So, here’s the 2nd Tip with doing that: It’s really important to provide the agenda far enough in advance for all participants to do the pre-work for answering the questions. So, it takes a little bit of more pre-work on our time as a leader to really be thoughtful about how we plan developing meeting, meeting agendas.

Over the course of time and putting that into our work so that we can get the information to others so that they have time to prepare. That will help us have such a productive conversation. We’ll learn a lot with that conversation.

Tip 3: As the meeting facilitator, jot down notes or have someone jot down notes to refer to. I just like to jot down my own high-level notes. I have a little pad that I just scribble on that probably only I can read in terms of my writing, but it’s my way to really kind of process and put things in my mind in ways that I can remember so that I can come back to them.

Tip 4: We’ve talked about this before. Welcome people and start on a positive note. Be welcoming. Be energetic about the meeting at hand. Excited about it. Always start on a positive note.

Tip 5: Provide a structure with recommended times and let the outcomes of the discussions help you manage how to best spend time in the meeting. Treat the meeting as a place where people are sharing insights, getting ideas, learning from each other. All of which moves to making consistent decisions on how to execute a plan of action or approach.

So, we have recommended times with the structure. And it’s important for us to manage that time and also not allow that time to get in the way of rich discussion or deviating in places where we need to. If there’s more time that needs to be spent in an area in order to get to an outcome, that’s important. It’s our ability as that facilitator and leader to manage to that.

And with that said, here’s the next tip.

Tip 6: Is to, we also have to monitor the discussion aligned to the questions on the agenda to ensure that the discussion is indeed aligned to the outcomes we’re trying to accomplish. So, there’s flexibility, but we still have the structure that keeps us focused on our task at hand, and it’s the balance between the- building enough flexibility but having enough structure to where we’re getting to the right outcome.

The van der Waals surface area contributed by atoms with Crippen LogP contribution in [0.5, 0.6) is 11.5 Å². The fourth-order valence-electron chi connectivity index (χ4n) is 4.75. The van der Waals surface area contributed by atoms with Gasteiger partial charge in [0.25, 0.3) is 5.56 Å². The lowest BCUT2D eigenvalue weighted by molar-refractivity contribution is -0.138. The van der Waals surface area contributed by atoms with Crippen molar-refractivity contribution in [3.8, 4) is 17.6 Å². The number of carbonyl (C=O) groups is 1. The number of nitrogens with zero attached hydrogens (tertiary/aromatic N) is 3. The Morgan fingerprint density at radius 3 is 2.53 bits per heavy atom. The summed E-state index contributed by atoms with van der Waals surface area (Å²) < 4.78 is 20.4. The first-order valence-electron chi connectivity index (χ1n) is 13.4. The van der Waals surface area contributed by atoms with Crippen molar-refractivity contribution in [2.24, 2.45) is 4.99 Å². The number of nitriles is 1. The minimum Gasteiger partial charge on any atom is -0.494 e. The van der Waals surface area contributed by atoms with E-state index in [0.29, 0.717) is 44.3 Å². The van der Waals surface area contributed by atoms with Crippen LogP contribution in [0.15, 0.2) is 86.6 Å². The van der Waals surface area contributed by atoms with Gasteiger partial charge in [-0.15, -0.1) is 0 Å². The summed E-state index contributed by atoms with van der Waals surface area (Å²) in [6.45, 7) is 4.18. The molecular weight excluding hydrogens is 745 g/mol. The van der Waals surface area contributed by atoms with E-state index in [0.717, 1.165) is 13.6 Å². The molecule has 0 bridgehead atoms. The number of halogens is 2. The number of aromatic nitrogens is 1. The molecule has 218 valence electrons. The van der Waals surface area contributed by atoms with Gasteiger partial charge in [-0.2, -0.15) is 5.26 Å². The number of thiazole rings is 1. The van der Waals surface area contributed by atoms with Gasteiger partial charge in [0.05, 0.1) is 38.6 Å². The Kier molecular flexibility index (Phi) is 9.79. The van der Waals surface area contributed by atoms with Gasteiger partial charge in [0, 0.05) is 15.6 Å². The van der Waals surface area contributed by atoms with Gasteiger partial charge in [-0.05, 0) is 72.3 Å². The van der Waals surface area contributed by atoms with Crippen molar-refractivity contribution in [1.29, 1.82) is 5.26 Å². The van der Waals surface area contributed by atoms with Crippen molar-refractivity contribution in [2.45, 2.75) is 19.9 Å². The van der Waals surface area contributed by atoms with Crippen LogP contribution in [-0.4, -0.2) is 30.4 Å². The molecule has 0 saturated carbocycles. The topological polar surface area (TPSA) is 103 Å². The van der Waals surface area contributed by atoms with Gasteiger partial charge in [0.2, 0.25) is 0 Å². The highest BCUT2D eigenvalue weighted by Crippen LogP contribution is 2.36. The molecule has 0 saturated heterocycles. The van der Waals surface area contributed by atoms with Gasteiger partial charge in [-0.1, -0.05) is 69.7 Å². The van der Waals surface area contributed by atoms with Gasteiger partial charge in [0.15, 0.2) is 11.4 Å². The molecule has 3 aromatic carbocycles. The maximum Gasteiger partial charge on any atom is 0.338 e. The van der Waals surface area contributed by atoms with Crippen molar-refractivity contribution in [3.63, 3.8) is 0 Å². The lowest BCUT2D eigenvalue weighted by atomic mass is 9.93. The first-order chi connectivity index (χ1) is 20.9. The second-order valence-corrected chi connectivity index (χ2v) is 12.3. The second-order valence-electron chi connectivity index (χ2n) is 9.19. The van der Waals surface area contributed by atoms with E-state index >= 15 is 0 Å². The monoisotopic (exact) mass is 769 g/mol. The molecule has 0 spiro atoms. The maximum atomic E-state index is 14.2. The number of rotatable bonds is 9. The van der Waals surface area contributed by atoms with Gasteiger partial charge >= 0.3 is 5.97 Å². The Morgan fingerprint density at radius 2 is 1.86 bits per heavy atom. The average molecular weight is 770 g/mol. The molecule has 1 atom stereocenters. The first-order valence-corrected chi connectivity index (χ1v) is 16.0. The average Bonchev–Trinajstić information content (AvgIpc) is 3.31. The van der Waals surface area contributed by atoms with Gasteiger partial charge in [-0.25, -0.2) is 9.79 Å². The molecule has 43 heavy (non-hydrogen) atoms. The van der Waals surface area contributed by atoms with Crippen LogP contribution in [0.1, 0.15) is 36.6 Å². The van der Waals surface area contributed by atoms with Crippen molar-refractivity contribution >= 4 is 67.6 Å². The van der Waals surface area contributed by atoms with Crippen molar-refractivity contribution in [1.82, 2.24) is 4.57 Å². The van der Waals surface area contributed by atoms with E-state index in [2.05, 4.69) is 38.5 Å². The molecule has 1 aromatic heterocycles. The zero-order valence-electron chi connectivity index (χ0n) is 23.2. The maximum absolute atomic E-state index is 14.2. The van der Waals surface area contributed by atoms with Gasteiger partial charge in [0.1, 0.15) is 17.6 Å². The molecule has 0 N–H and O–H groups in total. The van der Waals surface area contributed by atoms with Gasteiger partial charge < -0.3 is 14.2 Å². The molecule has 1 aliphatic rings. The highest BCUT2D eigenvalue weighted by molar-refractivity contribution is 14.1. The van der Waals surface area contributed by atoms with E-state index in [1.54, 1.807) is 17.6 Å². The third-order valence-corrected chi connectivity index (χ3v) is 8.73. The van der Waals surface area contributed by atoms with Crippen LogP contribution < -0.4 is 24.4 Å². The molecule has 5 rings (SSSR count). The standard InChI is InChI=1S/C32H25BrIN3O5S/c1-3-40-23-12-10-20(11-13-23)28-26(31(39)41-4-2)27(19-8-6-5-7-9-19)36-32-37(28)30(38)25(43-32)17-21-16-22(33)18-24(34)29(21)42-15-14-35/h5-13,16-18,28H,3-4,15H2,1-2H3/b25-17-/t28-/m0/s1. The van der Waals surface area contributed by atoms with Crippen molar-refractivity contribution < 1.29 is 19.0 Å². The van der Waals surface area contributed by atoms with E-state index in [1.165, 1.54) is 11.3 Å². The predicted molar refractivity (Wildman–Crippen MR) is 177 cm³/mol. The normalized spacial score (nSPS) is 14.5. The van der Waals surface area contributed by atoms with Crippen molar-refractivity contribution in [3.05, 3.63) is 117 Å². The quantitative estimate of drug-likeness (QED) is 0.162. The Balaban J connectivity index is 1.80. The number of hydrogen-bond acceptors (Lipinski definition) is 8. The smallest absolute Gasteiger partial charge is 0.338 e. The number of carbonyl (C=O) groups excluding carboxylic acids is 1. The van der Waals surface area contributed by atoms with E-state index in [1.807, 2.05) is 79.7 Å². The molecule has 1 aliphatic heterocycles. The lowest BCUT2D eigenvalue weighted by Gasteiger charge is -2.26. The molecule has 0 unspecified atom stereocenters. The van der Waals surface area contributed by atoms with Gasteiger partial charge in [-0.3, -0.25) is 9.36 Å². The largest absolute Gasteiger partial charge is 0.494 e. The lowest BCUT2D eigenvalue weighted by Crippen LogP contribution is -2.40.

Tip 7: Continuously summarize what you hear and ask people to check your accuracy. And note where there is agreement. So, as we continue to move through the agenda and we’re asking questions, we’re repeating back what we think we hear and looking at things at a high level and making sure that we’re creating that storyline throughout the course of the- of the meeting time where we’re highlighting those areas that are most significant.

Tip 8: Place an item on the agenda, allowing time for participants to provide any input that may have been missed. I usually do that at the end of the meeting, and again, I want to monitor this input to ensure it stays focused on the outcomes at hand, but usually at the end of the meeting. Or if it’s a longer meeting, I may do it in between the meetings.

And what I’ve learned is- is asking, “Is there anything that’s top of mind that we missed that’s really important to bring to the conversation before we close today?” Really giving people that chance to not leave with something on their mind that they think is important, that should have been brought up, and that we should have talked about or needed to talk about.

Tip 9: Place an item on the agenda that summarizes high-level thoughts, actions, and next steps. As the facilitator and leader of the meeting, I want to summarize these thoughts and actions at a high level and communicate that so that we make sure that our- that our focused areas have full attention and that we have the consistency of thought around those actions.